Reading the news (or even your email) can be distressing and can drive one to the point of despondency. It can also be fun. It’s especially fun when people say or write silly stuff and the reporter has to write “[sic]” after a misspelling or stupid comments in the original transcript. “[Sic]” technically means “Thus; so. Used to indicate that a quoted passage, especially one containing an error or unconventional spelling, has been retained in its original form or written intentionally.” Said more simply, it’s a way for the author of the article to point out the person they’re quoting can’t spell quite as well as they can or to indicate the speaker speaks funny.
To be clear, I never want to be [sic]. Being [sic] means I forgot to hit the spell check button before I put something in the pubic [sic] domain (See? It can be funny!). It means I’ve been less than attentive to basic tenants [sic] of professionalism. It reflects poorly on me and really tests the patients [sic] of my readers. In some cases, it reflects a certain level of disrespect for my audience as it implies they’re not even important enough for me to spell check before presenting an idea to them. At the very least it indicates I don’t have enough spare change to buy a pocket dictionary or buy web access to get to dictionary.com.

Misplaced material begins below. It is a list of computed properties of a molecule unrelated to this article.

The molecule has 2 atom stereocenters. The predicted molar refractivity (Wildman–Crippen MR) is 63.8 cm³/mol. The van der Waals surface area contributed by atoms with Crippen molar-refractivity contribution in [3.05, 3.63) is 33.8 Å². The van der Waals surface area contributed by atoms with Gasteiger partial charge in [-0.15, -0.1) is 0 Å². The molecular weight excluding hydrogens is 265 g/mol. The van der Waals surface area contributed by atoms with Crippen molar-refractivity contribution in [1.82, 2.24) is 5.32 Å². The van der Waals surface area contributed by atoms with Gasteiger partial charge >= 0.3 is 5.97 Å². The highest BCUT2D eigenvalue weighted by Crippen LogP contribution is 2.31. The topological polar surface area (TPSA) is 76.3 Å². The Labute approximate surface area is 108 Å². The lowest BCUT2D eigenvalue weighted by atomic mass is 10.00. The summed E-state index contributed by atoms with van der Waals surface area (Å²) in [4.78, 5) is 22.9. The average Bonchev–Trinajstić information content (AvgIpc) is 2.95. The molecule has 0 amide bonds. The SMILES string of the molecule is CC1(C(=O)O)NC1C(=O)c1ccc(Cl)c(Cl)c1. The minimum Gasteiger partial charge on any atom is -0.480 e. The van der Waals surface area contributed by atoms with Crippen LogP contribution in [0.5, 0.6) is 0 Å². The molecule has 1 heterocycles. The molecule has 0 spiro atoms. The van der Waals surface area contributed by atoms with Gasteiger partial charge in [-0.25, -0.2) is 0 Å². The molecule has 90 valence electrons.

I’m not saying I’m bettor [sic] than people who misspell things. I’m simply trying to point out that the one minute you save by not proofreading something costs you immeasurably in terms of your own personal brand equity. I saw a massage [sic] the other day where the author was exhorting people to do their diligence on companies before interviewing with them because “failing to do so can undermine your creditability [sic].” Hmmmm. I’m thinking using “creditability” instead of “credibility” undermines your credibility more than not doing your diligence, no?